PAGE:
Learn more about visa application and entry requirements in Switzerland

Visa Application

Entry into Switzerland is subject to several rules and regulations. Rules for citizens of the European Union (EU) and the European Free Trade Association (EFTA) are different from other countries. The responsible authority to regulate Switzerland’s entry and stay requirement is the State Secretariat for Migration (SEM).

Schengen Visa – For Short Stays

A Schengen visa is mandatory for staying up to 90 days in the Schengen area. This is for individuals wishing to enter Switzerland for a short stay of up to 90 days for tourism, a visit to relatives or friends, short-term language studies, participation in a conference, sporting/cultural events, etc. 

People who stay in Switzerland for more than 90 days out of 180 days are subject to approval by the cantonal migration authority responsible for the intended residence—long-term student, family reunification, marriage in Switzerland, etc.

Requirements for Switzerland Travel Visa Insurance

As Switzerland is in the Schengen Area, travel insurance (for Switzerland) is must meet Schengen Visa insurance requirements, which means: it must include at least €30,000 in coverage for medical treatment and evacuation. It must be valid throughout. It must be helpful for the duration of your visit to Switzerland or the Schengen Area. 

Suppose you extend your stay beyond 90 days in Switzerland, these insurance requirements change. It is mandatory to have basic health insurance if you stay more than 90 days.  It helps if you go for a health insurance price comparison to get an affordable one. This health insurance quotes comparison helps you decide which one you should go for according to your age and how long you will stay in Switzerland. 

Work permits / Labor & Work Visa Requirements in Switzerland

The admission of foreign workers to a Swiss employer is subject to the approval of the competent cantonal authority only after the requested authorisations deliver it to the respected office.

The Swiss government recently increased the work permit quota for non-EU/EFTA nationals and raised the language requirement. Non-Swiss nationals must now speak and write at the A1 level in the dominant language of their Swiss canton. If you spend more time in Switzerland, you’ll need more fluency. If you apply for a B-level visa and do not speak any of the four official languages, you must show enrollment in a language course.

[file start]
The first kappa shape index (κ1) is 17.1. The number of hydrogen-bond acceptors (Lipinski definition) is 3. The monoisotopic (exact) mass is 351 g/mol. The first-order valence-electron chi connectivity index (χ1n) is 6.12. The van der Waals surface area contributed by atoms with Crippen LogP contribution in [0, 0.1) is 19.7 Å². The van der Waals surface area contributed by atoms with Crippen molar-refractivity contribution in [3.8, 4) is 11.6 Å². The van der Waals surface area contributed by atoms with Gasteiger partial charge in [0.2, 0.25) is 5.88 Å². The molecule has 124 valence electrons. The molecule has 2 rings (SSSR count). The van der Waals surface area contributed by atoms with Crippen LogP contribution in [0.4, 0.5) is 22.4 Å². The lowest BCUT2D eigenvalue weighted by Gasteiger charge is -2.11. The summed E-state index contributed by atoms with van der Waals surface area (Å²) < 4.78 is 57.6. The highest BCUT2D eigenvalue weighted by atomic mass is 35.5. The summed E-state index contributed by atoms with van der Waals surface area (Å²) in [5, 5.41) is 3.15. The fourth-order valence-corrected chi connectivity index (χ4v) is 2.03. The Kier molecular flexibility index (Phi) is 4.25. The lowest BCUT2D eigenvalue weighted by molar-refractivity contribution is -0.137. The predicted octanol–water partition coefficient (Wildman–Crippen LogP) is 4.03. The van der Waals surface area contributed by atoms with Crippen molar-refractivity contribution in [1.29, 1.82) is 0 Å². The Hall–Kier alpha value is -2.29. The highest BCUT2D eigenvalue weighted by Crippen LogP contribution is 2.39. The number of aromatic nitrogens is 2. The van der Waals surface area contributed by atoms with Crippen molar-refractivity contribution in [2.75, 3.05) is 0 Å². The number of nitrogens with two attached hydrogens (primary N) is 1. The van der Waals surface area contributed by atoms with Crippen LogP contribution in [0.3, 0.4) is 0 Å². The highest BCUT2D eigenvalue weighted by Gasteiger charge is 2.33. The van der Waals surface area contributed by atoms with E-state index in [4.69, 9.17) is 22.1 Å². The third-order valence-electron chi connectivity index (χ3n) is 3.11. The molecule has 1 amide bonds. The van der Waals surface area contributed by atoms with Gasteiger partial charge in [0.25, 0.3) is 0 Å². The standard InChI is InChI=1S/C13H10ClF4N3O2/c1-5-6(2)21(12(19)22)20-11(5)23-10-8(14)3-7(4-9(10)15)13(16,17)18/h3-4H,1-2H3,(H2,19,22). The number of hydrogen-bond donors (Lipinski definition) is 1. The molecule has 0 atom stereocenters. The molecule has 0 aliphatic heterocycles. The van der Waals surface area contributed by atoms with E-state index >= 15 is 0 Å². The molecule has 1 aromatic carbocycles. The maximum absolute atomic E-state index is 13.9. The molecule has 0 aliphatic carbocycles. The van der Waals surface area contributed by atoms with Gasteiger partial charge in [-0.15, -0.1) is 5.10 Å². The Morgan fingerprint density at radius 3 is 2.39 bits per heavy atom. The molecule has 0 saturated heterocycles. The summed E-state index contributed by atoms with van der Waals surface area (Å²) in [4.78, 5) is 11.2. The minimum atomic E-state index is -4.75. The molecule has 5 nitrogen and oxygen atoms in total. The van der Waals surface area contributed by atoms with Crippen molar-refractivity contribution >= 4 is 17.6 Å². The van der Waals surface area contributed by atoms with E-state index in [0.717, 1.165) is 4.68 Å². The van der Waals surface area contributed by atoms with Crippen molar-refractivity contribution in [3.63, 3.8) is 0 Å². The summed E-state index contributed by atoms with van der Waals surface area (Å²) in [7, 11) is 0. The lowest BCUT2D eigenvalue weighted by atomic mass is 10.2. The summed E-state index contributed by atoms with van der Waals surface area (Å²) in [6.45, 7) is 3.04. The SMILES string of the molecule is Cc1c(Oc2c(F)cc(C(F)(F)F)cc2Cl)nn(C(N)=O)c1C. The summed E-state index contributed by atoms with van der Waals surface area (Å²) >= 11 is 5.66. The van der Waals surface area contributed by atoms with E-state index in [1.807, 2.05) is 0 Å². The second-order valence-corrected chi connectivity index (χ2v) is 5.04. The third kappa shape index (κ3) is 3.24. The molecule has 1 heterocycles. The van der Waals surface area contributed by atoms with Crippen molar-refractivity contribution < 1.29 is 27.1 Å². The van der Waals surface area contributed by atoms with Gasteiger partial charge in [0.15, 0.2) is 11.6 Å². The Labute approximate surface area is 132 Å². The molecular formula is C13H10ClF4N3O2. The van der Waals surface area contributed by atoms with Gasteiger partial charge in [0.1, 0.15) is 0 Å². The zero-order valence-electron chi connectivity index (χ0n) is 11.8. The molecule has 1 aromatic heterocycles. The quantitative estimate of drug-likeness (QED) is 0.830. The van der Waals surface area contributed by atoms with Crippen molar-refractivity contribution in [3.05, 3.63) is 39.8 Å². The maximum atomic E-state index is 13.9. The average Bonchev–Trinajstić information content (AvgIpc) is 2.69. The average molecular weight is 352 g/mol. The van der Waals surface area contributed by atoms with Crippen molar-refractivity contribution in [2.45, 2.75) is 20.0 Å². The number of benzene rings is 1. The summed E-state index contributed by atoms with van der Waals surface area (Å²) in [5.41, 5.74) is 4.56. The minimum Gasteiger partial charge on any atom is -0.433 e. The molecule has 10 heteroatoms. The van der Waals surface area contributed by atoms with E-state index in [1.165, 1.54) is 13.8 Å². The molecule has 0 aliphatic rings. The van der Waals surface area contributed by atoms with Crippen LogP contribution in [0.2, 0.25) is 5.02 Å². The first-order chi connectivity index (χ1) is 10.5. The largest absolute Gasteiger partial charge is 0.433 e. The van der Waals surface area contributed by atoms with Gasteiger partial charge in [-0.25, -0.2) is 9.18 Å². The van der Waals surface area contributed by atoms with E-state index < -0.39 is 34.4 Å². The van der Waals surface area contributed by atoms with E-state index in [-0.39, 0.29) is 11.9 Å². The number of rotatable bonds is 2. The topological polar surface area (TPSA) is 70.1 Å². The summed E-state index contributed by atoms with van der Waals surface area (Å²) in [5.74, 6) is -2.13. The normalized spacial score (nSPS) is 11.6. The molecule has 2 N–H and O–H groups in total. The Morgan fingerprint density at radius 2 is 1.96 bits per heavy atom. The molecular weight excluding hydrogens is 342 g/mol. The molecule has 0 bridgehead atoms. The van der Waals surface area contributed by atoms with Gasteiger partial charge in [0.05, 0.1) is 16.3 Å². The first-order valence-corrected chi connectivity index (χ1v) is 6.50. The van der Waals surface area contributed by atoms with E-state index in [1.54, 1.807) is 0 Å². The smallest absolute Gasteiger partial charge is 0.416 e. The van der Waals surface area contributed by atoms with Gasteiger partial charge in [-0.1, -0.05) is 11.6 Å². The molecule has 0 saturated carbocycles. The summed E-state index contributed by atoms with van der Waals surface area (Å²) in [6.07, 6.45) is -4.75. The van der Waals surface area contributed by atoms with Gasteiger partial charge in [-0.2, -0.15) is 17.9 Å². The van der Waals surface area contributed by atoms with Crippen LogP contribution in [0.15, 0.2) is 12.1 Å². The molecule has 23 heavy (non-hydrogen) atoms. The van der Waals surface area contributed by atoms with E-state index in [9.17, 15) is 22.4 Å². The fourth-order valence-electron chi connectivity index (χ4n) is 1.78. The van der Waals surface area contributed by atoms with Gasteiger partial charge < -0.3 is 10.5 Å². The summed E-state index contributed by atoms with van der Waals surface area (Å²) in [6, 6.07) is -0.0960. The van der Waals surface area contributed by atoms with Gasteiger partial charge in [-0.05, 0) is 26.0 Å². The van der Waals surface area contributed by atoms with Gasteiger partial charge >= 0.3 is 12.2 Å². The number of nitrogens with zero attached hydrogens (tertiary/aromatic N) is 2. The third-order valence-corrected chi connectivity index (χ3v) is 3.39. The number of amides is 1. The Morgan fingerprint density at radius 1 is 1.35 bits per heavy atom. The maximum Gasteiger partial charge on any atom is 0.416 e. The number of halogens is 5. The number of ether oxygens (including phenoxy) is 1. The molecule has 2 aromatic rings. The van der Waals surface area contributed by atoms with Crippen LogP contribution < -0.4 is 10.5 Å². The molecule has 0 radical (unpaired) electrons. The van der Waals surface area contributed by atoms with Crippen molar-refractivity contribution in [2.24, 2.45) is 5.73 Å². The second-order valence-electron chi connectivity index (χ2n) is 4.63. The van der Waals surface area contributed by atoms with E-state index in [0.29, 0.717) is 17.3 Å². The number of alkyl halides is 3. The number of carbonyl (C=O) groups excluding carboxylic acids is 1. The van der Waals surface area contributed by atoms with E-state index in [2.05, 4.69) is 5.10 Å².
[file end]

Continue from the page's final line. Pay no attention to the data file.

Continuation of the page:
EU/EFTA Nationals’ Visa Requirements

EU/EFTA nationals can live and work in Switzerland without a work permit for 90 days. Your employer must register your employment with the government’s online portal or with the local canton authorities:

Permit L

This permit is for short-term residents who intend to stay in Switzerland for less than a year. EU/EFTA nationals are eligible for this permit if they have a three- to a twelve-month employment contract. The validity of the licenses corresponds to the term of the employment contract. 

Permit L is for job seekers who do not yet have a lucrative job.

Permit B
This permit is for ex-pats who plan to stay in Switzerland for more than a year. It is issued if the foreign national has an employment contract for twelve months or an indefinite period. Nationals from all EU/EFTA member states who do not have a profitable job are eligible for a B permit if they can demonstrate sufficient financial means and adequate health and accident insurance.

Permit G
This permit is for cross-border commuters and refers to EU/EFTA nationals who work in Switzerland but live in another EU/EFTA country. Work could be of the company or on one’s own. Cross-border commuters must return to their primary residence at least once per week.
Unless your work contract is for less than a year, this permit is valid for five years. The passport will then be valid only for the duration of the contract. 

Swiss Requirements for Permanent Residence

People who continuously stay for five years in Switzerland are eligible for Permit C. It includes spouses of Swiss citizens; spouses of residents; citizens of Germany, Austria, Belgium, Denmark, Spain, France, Greece, Italy, Liechtenstein, the Netherlands, and Portugal.

For non-EU/EFTA residents, you must have lived in Switzerland with permit B for ten years to qualify for Permit C.

Certain professions and children under the age of twelve may be exempt. For more information, you should contact your cantonal authority.
Furthermore, proof of integration into Swiss culture is necessary for permanent residence visas. You also need knowledge of Swiss laws and traditions and fluency in the national language. To obtain a permanent resident application, you must first contact your cantonal authority.

Switzerland Visa Requirements for Official Visits

Suppose you are traveling to Switzerland as part of an official delegation representing your country’s government, an organization, or an institution; you must apply for a Swiss Schengen Visa for Members of Official Delegations.

Conclusion

There are various kinds of visas applicable in Switzerland, and each one has different requirements. After reading this article, we hope you get to know all the requirements.